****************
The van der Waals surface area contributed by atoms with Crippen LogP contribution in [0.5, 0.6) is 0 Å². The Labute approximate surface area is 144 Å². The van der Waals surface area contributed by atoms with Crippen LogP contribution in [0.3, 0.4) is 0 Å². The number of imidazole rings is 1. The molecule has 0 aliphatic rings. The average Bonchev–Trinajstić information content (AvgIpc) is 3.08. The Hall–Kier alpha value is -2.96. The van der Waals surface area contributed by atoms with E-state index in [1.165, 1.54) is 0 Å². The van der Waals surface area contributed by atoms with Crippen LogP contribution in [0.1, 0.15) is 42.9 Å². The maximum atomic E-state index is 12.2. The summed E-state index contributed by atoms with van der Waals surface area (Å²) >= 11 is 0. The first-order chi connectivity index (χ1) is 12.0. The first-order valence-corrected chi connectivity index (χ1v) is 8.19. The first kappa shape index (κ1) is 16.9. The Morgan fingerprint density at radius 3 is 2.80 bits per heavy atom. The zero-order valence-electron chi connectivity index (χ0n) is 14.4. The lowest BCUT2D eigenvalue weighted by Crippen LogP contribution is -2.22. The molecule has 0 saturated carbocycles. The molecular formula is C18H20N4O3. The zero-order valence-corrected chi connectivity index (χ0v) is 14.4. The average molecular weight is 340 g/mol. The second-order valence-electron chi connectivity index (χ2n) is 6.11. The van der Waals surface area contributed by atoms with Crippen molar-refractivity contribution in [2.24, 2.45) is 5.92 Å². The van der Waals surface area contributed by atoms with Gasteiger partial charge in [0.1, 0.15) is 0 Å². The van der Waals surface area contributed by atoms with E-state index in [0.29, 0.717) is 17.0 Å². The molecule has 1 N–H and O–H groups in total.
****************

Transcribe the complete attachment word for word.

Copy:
The van der Waals surface area contributed by atoms with Crippen LogP contribution in [0.5, 0.6) is 0 Å². The Labute approximate surface area is 144 Å². The van der Waals surface area contributed by atoms with Crippen LogP contribution in [0.3, 0.4) is 0 Å². The number of imidazole rings is 1. The molecule has 0 aliphatic rings. The average Bonchev–Trinajstić information content (AvgIpc) is 3.08. The Hall–Kier alpha value is -2.96. The van der Waals surface area contributed by atoms with E-state index in [1.165, 1.54) is 0 Å². The van der Waals surface area contributed by atoms with Crippen LogP contribution in [0.1, 0.15) is 42.9 Å². The maximum atomic E-state index is 12.2. The summed E-state index contributed by atoms with van der Waals surface area (Å²) >= 11 is 0. The first-order chi connectivity index (χ1) is 12.0. The first-order valence-corrected chi connectivity index (χ1v) is 8.19. The first kappa shape index (κ1) is 16.9. The Morgan fingerprint density at radius 3 is 2.80 bits per heavy atom. The zero-order valence-electron chi connectivity index (χ0n) is 14.4. The lowest BCUT2D eigenvalue weighted by Crippen LogP contribution is -2.22. The molecule has 0 saturated carbocycles. The molecular formula is C18H20N4O3. The zero-order valence-corrected chi connectivity index (χ0v) is 14.4. The average molecular weight is 340 g/mol. The second-order valence-electron chi connectivity index (χ2n) is 6.11. The van der Waals surface area contributed by atoms with Crippen molar-refractivity contribution in [2.24, 2.45) is 5.92 Å². The van der Waals surface area contributed by atoms with Gasteiger partial charge in [0.1, 0.15) is 0 Å². The van der Waals surface area contributed by atoms with E-state index in [0.29, 0.717) is 17.0 Å². The molecule has 1 N–H and O–H groups in total.